Employee Related Expenses Disallowed Under the New Tax Law:

By Richard Tannenbaum and Mark Tadros

Prior to 2018, certain moving expenses were deductible against adjusted gross income if the move was related to the employee’s work and the distance was 50 miles further from the previous place of employment. Many employers had a policy that reimbursed employees for these moving expenses on a tax free basis.

Changes in Moving Expense Deduction Under the New Tax Law

Under the Tax Cuts and Jobs Act (“TCJA”), the deduction for moving expenses and the exclusion from gross income for qualified moving expense reimbursements is suspended.  The new provision is applicable to expenses and reimbursements after December 31, 2017 and before January 1, 2026.  The change, however, does not apply to active duty members of the Armed Forces who move pursuant to a military order and incident to a permanent change of station.

We are awaiting further guidance from the Treasury as to whether relief will be provided to those who incurred moving expenses in 2017 that were reimbursed in 2018.  Previously, the employee would not report any deduction or income related to the qualified moving expense reimbursement. Alternatively, an election was available to deduct the costs in the same taxable year that they were reimbursed. If no guidance is given, one alternative would be to deduct the expenses in 2017 and recognize the reimbursement in 2018. This, however, may result in an additional FICA tax burden on both the employer and employee in 2018.  Employers will have to account for these increased costs associated with providing relocation benefits on a tax free basis.  For multi-national corporations with globally mobile employees coming to the United States, it may be advisable to have a moving expense allowance paid before entry into the U.S., provided it is tax efficient from a home country perspective.  In that event, the U.S. will most likely not look to tax the allowance if paid by the foreign company and not recharged to the U.S. company.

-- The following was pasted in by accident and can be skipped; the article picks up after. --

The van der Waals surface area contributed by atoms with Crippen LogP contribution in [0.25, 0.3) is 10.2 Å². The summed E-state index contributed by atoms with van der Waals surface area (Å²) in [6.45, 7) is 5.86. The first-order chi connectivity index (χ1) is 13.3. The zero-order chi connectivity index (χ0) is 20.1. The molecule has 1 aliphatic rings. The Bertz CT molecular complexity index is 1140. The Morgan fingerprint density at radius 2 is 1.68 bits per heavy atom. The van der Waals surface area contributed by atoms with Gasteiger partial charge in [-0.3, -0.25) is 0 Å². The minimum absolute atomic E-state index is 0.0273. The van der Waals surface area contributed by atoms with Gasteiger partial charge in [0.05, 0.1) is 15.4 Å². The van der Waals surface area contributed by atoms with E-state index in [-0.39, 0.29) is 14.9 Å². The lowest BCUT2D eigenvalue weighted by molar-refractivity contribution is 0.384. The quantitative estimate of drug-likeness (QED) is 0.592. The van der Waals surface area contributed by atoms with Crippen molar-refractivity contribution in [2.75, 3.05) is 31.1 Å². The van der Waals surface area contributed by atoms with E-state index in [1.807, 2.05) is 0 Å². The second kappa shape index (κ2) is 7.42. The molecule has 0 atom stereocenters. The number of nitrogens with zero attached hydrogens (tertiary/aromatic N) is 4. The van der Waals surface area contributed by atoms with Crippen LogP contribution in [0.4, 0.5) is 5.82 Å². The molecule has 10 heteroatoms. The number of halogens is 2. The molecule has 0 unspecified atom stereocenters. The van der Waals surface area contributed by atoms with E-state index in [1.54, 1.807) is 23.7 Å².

Mazars Insight: As a result of the TCJA, employment contracts and secondment agreements for expatriates effective after December 31, 2017 will need to be re-evaluated to take into account the moving expense provision.

Other Types of Employee-Related Expenses Disallowed

In addition, many multi-national companies cover the cost of tax and advisory fees for their employees. The cost of these tax and advisory fees was previously included in the employee’s taxable income as compensation and the employee was able to deduct these costs as miscellaneous itemized deductions subject to certain limitations.  As the new tax law now disallows the miscellaneous itemized deduction, employees will be required to report this benefit as income, without the corresponding deduction. Likewise, the deduction for employee business expenses is no longer available.

Please contact your Mazars USA LLP professional